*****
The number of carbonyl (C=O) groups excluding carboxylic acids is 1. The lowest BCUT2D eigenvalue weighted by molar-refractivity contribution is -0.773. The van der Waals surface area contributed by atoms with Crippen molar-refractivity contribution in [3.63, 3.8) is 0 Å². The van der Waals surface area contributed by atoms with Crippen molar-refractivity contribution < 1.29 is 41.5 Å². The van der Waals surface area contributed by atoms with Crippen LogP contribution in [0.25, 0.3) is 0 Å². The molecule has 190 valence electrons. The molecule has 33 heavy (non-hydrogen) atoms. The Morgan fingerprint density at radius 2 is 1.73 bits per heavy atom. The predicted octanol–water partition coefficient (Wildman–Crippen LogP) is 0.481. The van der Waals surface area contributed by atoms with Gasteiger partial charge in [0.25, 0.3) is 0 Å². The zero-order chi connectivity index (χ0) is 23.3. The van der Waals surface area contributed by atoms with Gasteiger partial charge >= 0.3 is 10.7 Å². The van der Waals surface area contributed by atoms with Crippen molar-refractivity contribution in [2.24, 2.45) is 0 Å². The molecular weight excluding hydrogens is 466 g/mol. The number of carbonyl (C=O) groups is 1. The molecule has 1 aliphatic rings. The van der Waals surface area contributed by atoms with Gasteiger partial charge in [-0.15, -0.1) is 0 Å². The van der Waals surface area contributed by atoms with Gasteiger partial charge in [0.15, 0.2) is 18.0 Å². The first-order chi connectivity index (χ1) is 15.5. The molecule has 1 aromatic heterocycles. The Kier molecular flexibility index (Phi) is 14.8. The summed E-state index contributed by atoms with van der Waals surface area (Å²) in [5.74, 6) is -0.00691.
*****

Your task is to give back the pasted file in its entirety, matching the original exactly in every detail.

The number of carbonyl (C=O) groups excluding carboxylic acids is 1. The lowest BCUT2D eigenvalue weighted by molar-refractivity contribution is -0.773. The van der Waals surface area contributed by atoms with Crippen molar-refractivity contribution in [3.63, 3.8) is 0 Å². The van der Waals surface area contributed by atoms with Crippen molar-refractivity contribution < 1.29 is 41.5 Å². The van der Waals surface area contributed by atoms with Crippen LogP contribution in [0.25, 0.3) is 0 Å². The molecule has 190 valence electrons. The molecule has 33 heavy (non-hydrogen) atoms. The Morgan fingerprint density at radius 2 is 1.73 bits per heavy atom. The predicted octanol–water partition coefficient (Wildman–Crippen LogP) is 0.481. The van der Waals surface area contributed by atoms with Gasteiger partial charge in [0.25, 0.3) is 0 Å². The zero-order chi connectivity index (χ0) is 23.3. The van der Waals surface area contributed by atoms with Gasteiger partial charge >= 0.3 is 10.7 Å². The van der Waals surface area contributed by atoms with Crippen molar-refractivity contribution in [2.24, 2.45) is 0 Å². The molecular weight excluding hydrogens is 466 g/mol. The number of carbonyl (C=O) groups is 1. The molecule has 1 aliphatic rings. The van der Waals surface area contributed by atoms with Gasteiger partial charge in [-0.15, -0.1) is 0 Å². The van der Waals surface area contributed by atoms with Gasteiger partial charge in [0.15, 0.2) is 18.0 Å². The first-order chi connectivity index (χ1) is 15.5. The molecule has 1 aromatic heterocycles. The Kier molecular flexibility index (Phi) is 14.8. The summed E-state index contributed by atoms with van der Waals surface area (Å²) in [5.74, 6) is -0.00691.